The Herald FEBRUARY 28, 2009 - by Alan Morrison


For The Beatles, it was Abbey Road; for The Rolling Stones, Let It Bleed. Queen delivered A Kind Of Magic; Pink Floyd did The Final Cut. So if U2 still deserve to be considered the biggest rock band in the world, how does their twelfth studio album stand up in comparison with these giants of music history? How, indeed, does it stand up in comparison with their own back catalogue?

So far, the Dublin quartet have played it safe in the twenty-first century. Their previous two albums - All That You Can't Leave Behind (2000) and How To Dismantle An Atomic Bomb (2004) - were solid, guitar-driven, commercial hits that added a good few tracks to the canon, but didn't come close to the seminal heights of The Joshua Tree (1987) or Achtung Baby (1991). Respective opening tracks Beautiful Day and Vertigo came charging out of the starting gates, heralding albums with plenty of energy but no obvious desire to push the music scene in any new direction.

Perhaps Bono's mind was elsewhere, as he jetted from the G8 summit to the White House to the Vatican in his campaign to eradicate poverty in Africa. As he agreed to photo opportunities with presidents and metaphorically dipped his hand into the pockets of the world's billionaires, he became an easy target for his detractors. Bono is, however, the model for what a politicised modern-day rock star should be. He's willing to let others feed off his fame if they're willing to pay top dollar, but even in his wraparound shades he never played the jester at the court of Bush and Blair. The proof of his success is plain to see in the increased overseas aid budgets of Western governments and the number of African kids now attending schools.

There we go again; it's so easy to get distracted from the music. But thirty-three years into the band's career - a remarkable feat for an unchanged line-up - the time is right for U2 to at least strive for something more: to prove that their global reputation still has some musical currency. With No Line On The Horizon, even the title refuses to set restrictions or acknowledge that the end might be in sight. Producers Brian Eno and Daniel Lanois are back on board (although Steve Lillywhite continues to twiddle knobs, as he did on recent releases), and it's certainly the band's most ambitious record for some time.

The title track opens affairs at mid-pace, saving its urgency for Bono's vocal delivery (he's so happy to be back, he damn near yodels at some points). Magnificent follows up, calming the nerves of long-time fans and coming closest to the band's stadium anthems of the 1980s, as Bono's voice soars and The Edge's guitar chimes: this is U2 doing what only U2 can do.

Moment Of Surrender is reckoned by its writers to be the emotional high point of the album, its One (personally I reckon that comes later, with White As Snow). Over seven minutes long, it showcases the looping drum rhythms and understated bass lines of the often-overlooked Larry Mullen Jr and Adam Clayton. Strange, however, that the early drama of a voice set against sustained keyboard chords should give way to boy band harmonies (U2 as the alternative Take That?) and a prog-rock guitar solo (The Edge as the Dave Gilmour of cool?). Next up, Unknown Caller drags down the album's overall pace: a six-minute slab, straight after Moment Of Surrender, is surely a programming error. An arpeggio riff is to the fore, but this time the solo has something of Guitar Hero about it: here is The Edge, an overgrown schoolboy, regarding his reflection in a giant mirror ball.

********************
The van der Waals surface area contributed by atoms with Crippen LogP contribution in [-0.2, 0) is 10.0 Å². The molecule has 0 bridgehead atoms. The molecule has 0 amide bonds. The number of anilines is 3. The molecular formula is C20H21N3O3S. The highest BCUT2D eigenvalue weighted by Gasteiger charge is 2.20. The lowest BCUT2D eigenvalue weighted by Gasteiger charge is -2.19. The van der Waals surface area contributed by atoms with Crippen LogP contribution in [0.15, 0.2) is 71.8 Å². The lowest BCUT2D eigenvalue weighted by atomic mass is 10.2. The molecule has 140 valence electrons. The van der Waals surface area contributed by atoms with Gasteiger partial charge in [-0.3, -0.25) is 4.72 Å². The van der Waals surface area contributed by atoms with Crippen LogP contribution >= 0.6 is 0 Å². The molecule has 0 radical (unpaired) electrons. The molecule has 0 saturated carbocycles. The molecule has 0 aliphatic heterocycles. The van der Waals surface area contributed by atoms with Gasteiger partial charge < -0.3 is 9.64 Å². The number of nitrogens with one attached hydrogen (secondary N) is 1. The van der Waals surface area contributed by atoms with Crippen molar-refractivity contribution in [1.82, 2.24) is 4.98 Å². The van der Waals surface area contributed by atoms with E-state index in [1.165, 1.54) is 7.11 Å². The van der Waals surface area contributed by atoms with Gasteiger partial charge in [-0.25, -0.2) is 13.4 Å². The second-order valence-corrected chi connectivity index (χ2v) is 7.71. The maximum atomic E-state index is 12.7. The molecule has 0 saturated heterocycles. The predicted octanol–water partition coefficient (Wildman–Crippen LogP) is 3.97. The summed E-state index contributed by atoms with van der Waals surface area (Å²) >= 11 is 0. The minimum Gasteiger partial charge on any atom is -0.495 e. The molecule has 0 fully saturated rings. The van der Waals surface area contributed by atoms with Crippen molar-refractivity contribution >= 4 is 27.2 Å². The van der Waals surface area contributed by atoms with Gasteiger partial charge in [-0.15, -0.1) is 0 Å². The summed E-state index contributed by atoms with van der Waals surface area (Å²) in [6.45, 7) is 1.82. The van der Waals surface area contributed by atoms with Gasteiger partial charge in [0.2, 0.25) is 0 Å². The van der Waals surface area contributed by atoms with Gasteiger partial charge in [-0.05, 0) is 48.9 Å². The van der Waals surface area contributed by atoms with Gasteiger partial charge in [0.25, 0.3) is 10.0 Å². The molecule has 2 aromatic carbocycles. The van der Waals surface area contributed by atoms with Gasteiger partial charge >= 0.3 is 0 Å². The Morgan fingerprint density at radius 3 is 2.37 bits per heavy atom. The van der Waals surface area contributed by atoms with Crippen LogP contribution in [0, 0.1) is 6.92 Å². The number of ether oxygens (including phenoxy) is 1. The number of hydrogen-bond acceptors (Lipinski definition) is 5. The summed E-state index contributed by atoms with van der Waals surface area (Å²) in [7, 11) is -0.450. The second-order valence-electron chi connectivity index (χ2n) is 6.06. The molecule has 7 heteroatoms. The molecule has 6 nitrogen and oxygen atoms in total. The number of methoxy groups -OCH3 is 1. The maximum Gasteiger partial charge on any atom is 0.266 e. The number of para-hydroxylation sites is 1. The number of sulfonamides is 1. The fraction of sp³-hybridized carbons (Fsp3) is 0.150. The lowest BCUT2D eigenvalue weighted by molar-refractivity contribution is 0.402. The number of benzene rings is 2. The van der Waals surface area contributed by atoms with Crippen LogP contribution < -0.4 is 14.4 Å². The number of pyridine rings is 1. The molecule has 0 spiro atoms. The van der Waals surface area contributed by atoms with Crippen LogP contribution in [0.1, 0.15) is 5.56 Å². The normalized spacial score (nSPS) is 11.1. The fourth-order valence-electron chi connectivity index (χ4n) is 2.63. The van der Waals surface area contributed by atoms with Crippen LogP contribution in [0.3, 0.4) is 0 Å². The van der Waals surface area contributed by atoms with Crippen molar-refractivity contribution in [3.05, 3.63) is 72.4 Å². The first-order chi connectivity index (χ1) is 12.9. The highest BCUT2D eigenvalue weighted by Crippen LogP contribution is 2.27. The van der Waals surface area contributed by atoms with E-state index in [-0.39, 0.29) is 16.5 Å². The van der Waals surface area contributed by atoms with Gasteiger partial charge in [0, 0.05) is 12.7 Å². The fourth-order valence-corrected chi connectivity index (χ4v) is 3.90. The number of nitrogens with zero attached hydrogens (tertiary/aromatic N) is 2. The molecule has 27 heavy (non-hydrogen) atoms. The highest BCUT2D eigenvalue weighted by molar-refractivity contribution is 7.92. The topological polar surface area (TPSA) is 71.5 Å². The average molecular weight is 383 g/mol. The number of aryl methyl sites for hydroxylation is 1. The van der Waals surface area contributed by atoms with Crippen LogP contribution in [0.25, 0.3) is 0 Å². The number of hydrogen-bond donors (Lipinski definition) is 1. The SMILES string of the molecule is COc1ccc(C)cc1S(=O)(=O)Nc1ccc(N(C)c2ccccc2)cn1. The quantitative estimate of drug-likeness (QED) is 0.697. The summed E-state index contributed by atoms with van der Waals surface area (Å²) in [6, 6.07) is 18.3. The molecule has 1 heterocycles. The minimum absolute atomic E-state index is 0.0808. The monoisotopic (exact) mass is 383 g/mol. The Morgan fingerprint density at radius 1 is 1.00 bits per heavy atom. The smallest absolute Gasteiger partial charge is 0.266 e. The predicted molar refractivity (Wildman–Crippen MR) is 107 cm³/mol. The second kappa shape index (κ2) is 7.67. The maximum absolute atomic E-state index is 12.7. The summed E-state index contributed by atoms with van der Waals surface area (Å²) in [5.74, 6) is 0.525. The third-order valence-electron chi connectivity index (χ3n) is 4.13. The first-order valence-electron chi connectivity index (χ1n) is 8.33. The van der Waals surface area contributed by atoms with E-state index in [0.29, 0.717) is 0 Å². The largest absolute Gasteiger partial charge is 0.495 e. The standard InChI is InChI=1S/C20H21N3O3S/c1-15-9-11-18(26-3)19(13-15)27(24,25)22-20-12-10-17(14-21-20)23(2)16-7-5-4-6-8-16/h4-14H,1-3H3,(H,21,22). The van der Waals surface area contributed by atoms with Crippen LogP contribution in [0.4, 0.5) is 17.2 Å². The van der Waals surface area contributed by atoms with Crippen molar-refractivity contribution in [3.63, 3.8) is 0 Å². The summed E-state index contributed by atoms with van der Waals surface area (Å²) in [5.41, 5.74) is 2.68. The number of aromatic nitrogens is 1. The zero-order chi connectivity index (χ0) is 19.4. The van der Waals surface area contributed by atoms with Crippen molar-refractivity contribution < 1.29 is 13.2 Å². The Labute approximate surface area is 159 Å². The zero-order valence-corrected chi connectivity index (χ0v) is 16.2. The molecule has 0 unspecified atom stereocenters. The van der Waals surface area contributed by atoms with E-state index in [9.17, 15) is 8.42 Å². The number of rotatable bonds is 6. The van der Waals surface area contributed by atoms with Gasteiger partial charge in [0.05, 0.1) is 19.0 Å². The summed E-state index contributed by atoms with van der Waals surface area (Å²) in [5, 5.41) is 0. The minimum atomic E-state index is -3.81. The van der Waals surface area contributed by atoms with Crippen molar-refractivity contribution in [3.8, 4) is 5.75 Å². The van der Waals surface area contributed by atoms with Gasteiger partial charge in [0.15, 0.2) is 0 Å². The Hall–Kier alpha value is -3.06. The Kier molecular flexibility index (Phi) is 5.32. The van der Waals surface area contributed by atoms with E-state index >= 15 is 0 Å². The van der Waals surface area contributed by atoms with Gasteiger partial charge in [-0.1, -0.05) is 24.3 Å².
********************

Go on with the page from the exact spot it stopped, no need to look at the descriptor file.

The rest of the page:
Now, for three songs, comes the back-to-back commercial bit. I'll Go Crazy If I Don't Go Crazy Tonight is, musically speaking, the album's tamest cut, although it does contain a key lyric (Every generation gets a chance to change the world / Pity the nation that will listen to your boys and girls / 'Cause the sweetest melody is the one we haven't heard). Current single Get On Your Boots is all dirty fuzz and cheeky fun, an infectious moment of light relief. Stand Up Comedy leaves little impression; it's the kind of funky rock that's best left to the Red Hot Chili Peppers.

The album's final stretch is its most interesting. Fez - Being Born begins with a full minute of atmospheric studio overlays, the section where Eno's input and the band's studio jaunt to Morocco are clearest. White As Snow ties an intimate story to a traditional melody, creating a beautifully poetic portrait of memory and doubt. Breathe is a proper rocker with a proper rocking rhythm, fitting Bono's pressing rap vocal over a gorgeous progression of chords. Cedars Of Lebanon also puts the singer in character, this time as a jaded war correspondent, giving the topical lyrics and military drumbeat a gentle folky wash.

By all accounts, U2 had to work harder at this album; listeners will have to do so too. The band took several years to build up the musical layers in the studio; listeners will require several plays to take them apart again, to appreciate and make sense of each song's construction. If there is a criticism, then it's that this is truly the product of several studio sessions, not a spontaneous, organic whole made by a band who just love to jam together.

No Line On The Horizon isn't easily consumed, but it isn't alienating either, and that combination is exactly what puts U2 on top of the world. This is the sound of a band eager to challenge themselves creatively again, to demolish the image that they're just the warm-up act for their singer's political day-job.